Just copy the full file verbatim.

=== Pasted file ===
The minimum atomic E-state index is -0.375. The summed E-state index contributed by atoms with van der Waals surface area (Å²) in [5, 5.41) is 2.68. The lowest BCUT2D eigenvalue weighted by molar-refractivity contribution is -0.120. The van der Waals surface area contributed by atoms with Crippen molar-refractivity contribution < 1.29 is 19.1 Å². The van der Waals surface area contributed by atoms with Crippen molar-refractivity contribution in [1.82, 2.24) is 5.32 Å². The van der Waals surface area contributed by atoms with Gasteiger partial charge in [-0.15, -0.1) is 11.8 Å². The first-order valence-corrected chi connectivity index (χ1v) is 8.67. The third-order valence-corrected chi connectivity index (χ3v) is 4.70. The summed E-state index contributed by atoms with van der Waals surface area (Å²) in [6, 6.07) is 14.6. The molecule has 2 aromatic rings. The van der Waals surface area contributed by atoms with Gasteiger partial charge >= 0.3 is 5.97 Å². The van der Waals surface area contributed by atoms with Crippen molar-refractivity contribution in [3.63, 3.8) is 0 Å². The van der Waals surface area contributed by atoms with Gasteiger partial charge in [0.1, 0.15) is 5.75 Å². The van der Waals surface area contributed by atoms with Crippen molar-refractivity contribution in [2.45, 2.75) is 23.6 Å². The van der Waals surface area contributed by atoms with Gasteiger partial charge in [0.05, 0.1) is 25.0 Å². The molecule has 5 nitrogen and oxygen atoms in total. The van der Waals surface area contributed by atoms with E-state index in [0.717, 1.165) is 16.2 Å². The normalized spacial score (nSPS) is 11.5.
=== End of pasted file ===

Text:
The minimum atomic E-state index is -0.375. The summed E-state index contributed by atoms with van der Waals surface area (Å²) in [5, 5.41) is 2.68. The lowest BCUT2D eigenvalue weighted by molar-refractivity contribution is -0.120. The van der Waals surface area contributed by atoms with Crippen molar-refractivity contribution < 1.29 is 19.1 Å². The van der Waals surface area contributed by atoms with Crippen molar-refractivity contribution in [1.82, 2.24) is 5.32 Å². The van der Waals surface area contributed by atoms with Gasteiger partial charge in [-0.15, -0.1) is 11.8 Å². The first-order valence-corrected chi connectivity index (χ1v) is 8.67. The third-order valence-corrected chi connectivity index (χ3v) is 4.70. The summed E-state index contributed by atoms with van der Waals surface area (Å²) in [6, 6.07) is 14.6. The molecule has 2 aromatic rings. The van der Waals surface area contributed by atoms with Gasteiger partial charge >= 0.3 is 5.97 Å². The van der Waals surface area contributed by atoms with Crippen molar-refractivity contribution in [3.63, 3.8) is 0 Å². The van der Waals surface area contributed by atoms with Gasteiger partial charge in [0.1, 0.15) is 5.75 Å². The van der Waals surface area contributed by atoms with Crippen molar-refractivity contribution in [2.45, 2.75) is 23.6 Å². The van der Waals surface area contributed by atoms with Gasteiger partial charge in [0.05, 0.1) is 25.0 Å². The molecule has 5 nitrogen and oxygen atoms in total. The van der Waals surface area contributed by atoms with E-state index in [0.717, 1.165) is 16.2 Å². The normalized spacial score (nSPS) is 11.5.